To those that were leaving straight from here, we said our goodbyes by the cars. Then, one final journey back into Keswick to reunite the main body of the group with their vehicles and we were done. Everyone had enjoyed it. A few even looked wistfully back up at Latrigg as we were leaving to envisage how the full morning could have gone.

(Above: Herdwicks: “You’re welcome to come, but we’re promising nothing…”

The workshop had proved resilient. Everyone said they felt that a meaningful journey – including a degree of needed ‘hardship’ – had been achieved. A landscape had been ‘absorbed’, a quest fulfilled, and a deeper understanding of a few key Tarot images had been not only gained, but also used in a way that none had seen before. The Heroes had returned to their start point, to – as T.S. Eliot wrote, and known it for the first time. And with that knowledge, able to go forth empowered…

It was still a beautiful day. Stuart and I ambled back along the A66 and joined the M6 motorway southbound. I took us off at the junction prior to the usual one and surprised my co-Director by emerging from a small lane next to the Station Pub – the place we hold our monthly management meetings close to Oxenholme Station – the only West Coast mainline station in a village!

Sadly, time did not allow the usual pint of Guinness, and soon he was being whisked south to Preston by the Glasgow-London train…and I was driving the short distance to home.

(Above: Keswick had been a good base, and given us easy access to wonderful landscapes of many kinds. Photo taken in the winter)

Keswick had served us well, but it was good to be back in Kendal. We hope you’ve enjoyed the journey…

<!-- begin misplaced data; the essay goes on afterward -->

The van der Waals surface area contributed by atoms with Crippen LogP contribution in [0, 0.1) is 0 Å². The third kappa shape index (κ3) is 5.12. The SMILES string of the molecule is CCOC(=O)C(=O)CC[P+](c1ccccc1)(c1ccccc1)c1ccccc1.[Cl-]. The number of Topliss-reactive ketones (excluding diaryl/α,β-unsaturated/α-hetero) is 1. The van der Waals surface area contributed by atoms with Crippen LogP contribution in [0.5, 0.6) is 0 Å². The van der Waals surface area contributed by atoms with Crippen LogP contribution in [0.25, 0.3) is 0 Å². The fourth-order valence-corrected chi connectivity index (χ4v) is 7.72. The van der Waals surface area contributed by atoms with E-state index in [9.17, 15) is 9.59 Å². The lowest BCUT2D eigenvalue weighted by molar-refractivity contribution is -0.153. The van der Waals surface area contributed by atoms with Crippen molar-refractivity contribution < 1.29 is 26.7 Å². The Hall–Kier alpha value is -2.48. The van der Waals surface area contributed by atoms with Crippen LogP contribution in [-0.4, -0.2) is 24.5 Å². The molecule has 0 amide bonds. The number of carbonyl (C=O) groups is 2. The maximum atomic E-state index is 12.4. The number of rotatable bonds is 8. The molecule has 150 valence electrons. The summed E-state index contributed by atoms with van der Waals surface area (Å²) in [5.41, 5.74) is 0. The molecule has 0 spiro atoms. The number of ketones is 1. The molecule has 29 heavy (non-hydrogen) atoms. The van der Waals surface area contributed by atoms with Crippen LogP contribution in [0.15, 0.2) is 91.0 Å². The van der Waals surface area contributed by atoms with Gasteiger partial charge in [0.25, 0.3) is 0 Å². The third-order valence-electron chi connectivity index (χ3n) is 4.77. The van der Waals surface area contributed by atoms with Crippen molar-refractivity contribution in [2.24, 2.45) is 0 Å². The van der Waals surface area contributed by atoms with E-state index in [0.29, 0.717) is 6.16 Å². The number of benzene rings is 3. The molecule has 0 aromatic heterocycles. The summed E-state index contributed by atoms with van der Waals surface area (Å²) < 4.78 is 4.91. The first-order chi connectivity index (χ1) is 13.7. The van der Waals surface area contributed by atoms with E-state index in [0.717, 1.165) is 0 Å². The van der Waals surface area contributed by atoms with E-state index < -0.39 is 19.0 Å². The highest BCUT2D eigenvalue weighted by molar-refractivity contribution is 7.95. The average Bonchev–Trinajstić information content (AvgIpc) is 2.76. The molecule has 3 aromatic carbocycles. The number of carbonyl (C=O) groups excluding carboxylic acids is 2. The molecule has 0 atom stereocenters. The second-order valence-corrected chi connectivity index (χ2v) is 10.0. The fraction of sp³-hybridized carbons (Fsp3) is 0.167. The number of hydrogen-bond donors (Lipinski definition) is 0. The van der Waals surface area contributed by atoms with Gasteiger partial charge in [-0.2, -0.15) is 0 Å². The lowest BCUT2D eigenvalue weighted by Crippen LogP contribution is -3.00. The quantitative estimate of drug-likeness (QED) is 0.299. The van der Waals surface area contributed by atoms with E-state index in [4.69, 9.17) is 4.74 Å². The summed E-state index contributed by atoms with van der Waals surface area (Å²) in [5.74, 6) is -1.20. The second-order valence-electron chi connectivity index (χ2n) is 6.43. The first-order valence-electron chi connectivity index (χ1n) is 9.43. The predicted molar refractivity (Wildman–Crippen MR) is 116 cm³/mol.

September 2022 Workshop

There will be another workshop of this kind, but with a different theme, in the first half of September 2022. All are welcome. The admin fee is £75.00 per person.

You can register your interest in the comments section or via an email to Rivingtide@gmail.com

Other parts in this series:

Part One, Part Two, Part Three,

Part Four, Part Five, Part Six.

This is Part Seven… the final part.

©Stephen Tanham 2022

Stephen Tanham is a Director of the Silent Eye, a journey through the forest of personality to the dawn of Being.

http://www.thesilenteye.co.uk and http://www.suningemini.blog

heroes in a landscape (6) fellowship of the shepherd

Continued from Part Five…

There comes a moment in any weekend event when the carefully cultivated sense of order breaks down… no matter how good the plan. At that point one looks to ‘heaven’ knowing that the success is in the ‘laps of the Gods’.

The man striding up the hill from Great Salkeld towards Long Meg Stone Circle possessed a brain whose capacity for the solution of additional problems had ceased…

You can only do so much to anticipate what might go wrong. This is different from careful planning; which provides a framework which should be resilient, and above all else, elastic.

The companion who was having difficulty walking was, to the best of my knowledge, still somewhere close to Lacy’s Caves; and being looked after by some, if not all, of the walking party. Even with their help, she might be unable to walk out of the Eden Valley.

She was later to write to Stuart and I that there must have been a remarkable amount of ‘elastic in the system’ to bring things to a successful conclusion. At the time, it didn’t feel like that…

The Saturday of the Journey of the Hero workshop had gone very well. The problems were entirely about how it was ending…

(Above: Long Meg and her daughters – the day was ending problematically)

To the best of my knowledge, I was the only one not still ‘trapped’ in the Eden Valley. Somewhat hot and sweaty, courtesy of my self-imposed route-march, I was approaching the Long Meg Stone Circle – where all the cars were parked. Other than breathing deeply and being hot, I felt okay. There was no sign of extreme fatigue. My concern was entirely for the companions farther back along the route.

A glance at my watch showed I had made it back in record time. But there was none to lose. It seemed unlikely that we would be making our early dinner appointment at the Shepherd Inn, Langwathby – the next village, but a million miles away in problems. A prime Saturday evening booking cancelled… they would be rightly annoyed.